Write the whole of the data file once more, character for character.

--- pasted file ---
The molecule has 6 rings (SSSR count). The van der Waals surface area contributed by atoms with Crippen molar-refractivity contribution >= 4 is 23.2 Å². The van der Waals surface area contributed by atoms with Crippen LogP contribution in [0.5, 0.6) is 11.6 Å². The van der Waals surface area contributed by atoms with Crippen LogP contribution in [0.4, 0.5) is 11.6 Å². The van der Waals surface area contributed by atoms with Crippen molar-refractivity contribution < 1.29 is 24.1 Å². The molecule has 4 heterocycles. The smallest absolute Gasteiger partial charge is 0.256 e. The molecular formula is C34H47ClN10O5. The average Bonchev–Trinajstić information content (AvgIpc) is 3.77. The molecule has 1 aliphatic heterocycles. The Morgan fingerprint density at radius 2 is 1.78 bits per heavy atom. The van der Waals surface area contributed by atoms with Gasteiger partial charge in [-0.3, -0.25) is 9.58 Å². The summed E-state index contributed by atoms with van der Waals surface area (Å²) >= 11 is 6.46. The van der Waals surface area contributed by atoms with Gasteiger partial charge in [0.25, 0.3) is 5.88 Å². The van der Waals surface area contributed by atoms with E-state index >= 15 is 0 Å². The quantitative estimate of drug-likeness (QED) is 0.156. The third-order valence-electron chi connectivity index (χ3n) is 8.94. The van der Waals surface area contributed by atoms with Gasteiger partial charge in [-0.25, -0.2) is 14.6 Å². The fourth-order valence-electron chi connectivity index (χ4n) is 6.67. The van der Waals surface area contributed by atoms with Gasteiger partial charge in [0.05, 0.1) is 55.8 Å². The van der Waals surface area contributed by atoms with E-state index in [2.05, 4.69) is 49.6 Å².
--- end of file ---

The molecule has 6 rings (SSSR count). The van der Waals surface area contributed by atoms with Crippen molar-refractivity contribution >= 4 is 23.2 Å². The van der Waals surface area contributed by atoms with Crippen LogP contribution in [0.5, 0.6) is 11.6 Å². The van der Waals surface area contributed by atoms with Crippen LogP contribution in [0.4, 0.5) is 11.6 Å². The van der Waals surface area contributed by atoms with Crippen molar-refractivity contribution < 1.29 is 24.1 Å². The molecule has 4 heterocycles. The smallest absolute Gasteiger partial charge is 0.256 e. The molecular formula is C34H47ClN10O5. The average Bonchev–Trinajstić information content (AvgIpc) is 3.77. The molecule has 1 aliphatic heterocycles. The Morgan fingerprint density at radius 2 is 1.78 bits per heavy atom. The van der Waals surface area contributed by atoms with Gasteiger partial charge in [-0.3, -0.25) is 9.58 Å². The summed E-state index contributed by atoms with van der Waals surface area (Å²) >= 11 is 6.46. The van der Waals surface area contributed by atoms with Gasteiger partial charge in [0.25, 0.3) is 5.88 Å². The van der Waals surface area contributed by atoms with E-state index >= 15 is 0 Å². The quantitative estimate of drug-likeness (QED) is 0.156. The third-order valence-electron chi connectivity index (χ3n) is 8.94. The van der Waals surface area contributed by atoms with Gasteiger partial charge in [-0.25, -0.2) is 14.6 Å². The fourth-order valence-electron chi connectivity index (χ4n) is 6.67. The van der Waals surface area contributed by atoms with Gasteiger partial charge in [0.05, 0.1) is 55.8 Å². The van der Waals surface area contributed by atoms with E-state index in [2.05, 4.69) is 49.6 Å².